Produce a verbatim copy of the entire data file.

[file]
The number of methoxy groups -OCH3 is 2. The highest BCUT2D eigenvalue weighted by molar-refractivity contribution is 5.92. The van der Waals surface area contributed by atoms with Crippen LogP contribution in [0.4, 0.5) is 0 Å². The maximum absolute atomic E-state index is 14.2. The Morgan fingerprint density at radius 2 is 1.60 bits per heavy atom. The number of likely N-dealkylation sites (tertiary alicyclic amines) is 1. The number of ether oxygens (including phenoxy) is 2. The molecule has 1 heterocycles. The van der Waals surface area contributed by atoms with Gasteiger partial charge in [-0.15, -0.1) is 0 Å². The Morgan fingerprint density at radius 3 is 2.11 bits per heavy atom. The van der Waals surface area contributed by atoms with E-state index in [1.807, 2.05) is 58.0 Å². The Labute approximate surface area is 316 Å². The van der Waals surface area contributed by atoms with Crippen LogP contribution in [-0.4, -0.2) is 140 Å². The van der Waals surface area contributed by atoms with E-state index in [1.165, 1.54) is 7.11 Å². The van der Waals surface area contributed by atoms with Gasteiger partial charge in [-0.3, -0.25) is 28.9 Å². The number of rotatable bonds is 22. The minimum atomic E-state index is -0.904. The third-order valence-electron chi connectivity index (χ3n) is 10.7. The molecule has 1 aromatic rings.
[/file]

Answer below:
The number of methoxy groups -OCH3 is 2. The highest BCUT2D eigenvalue weighted by molar-refractivity contribution is 5.92. The van der Waals surface area contributed by atoms with Crippen LogP contribution in [0.4, 0.5) is 0 Å². The maximum absolute atomic E-state index is 14.2. The Morgan fingerprint density at radius 2 is 1.60 bits per heavy atom. The number of likely N-dealkylation sites (tertiary alicyclic amines) is 1. The number of ether oxygens (including phenoxy) is 2. The molecule has 1 heterocycles. The van der Waals surface area contributed by atoms with Gasteiger partial charge in [-0.15, -0.1) is 0 Å². The Morgan fingerprint density at radius 3 is 2.11 bits per heavy atom. The van der Waals surface area contributed by atoms with E-state index in [1.807, 2.05) is 58.0 Å². The Labute approximate surface area is 316 Å². The van der Waals surface area contributed by atoms with Crippen LogP contribution in [-0.4, -0.2) is 140 Å². The van der Waals surface area contributed by atoms with E-state index in [1.165, 1.54) is 7.11 Å². The van der Waals surface area contributed by atoms with Gasteiger partial charge in [-0.3, -0.25) is 28.9 Å². The number of rotatable bonds is 22. The minimum atomic E-state index is -0.904. The third-order valence-electron chi connectivity index (χ3n) is 10.7. The molecule has 1 aromatic rings.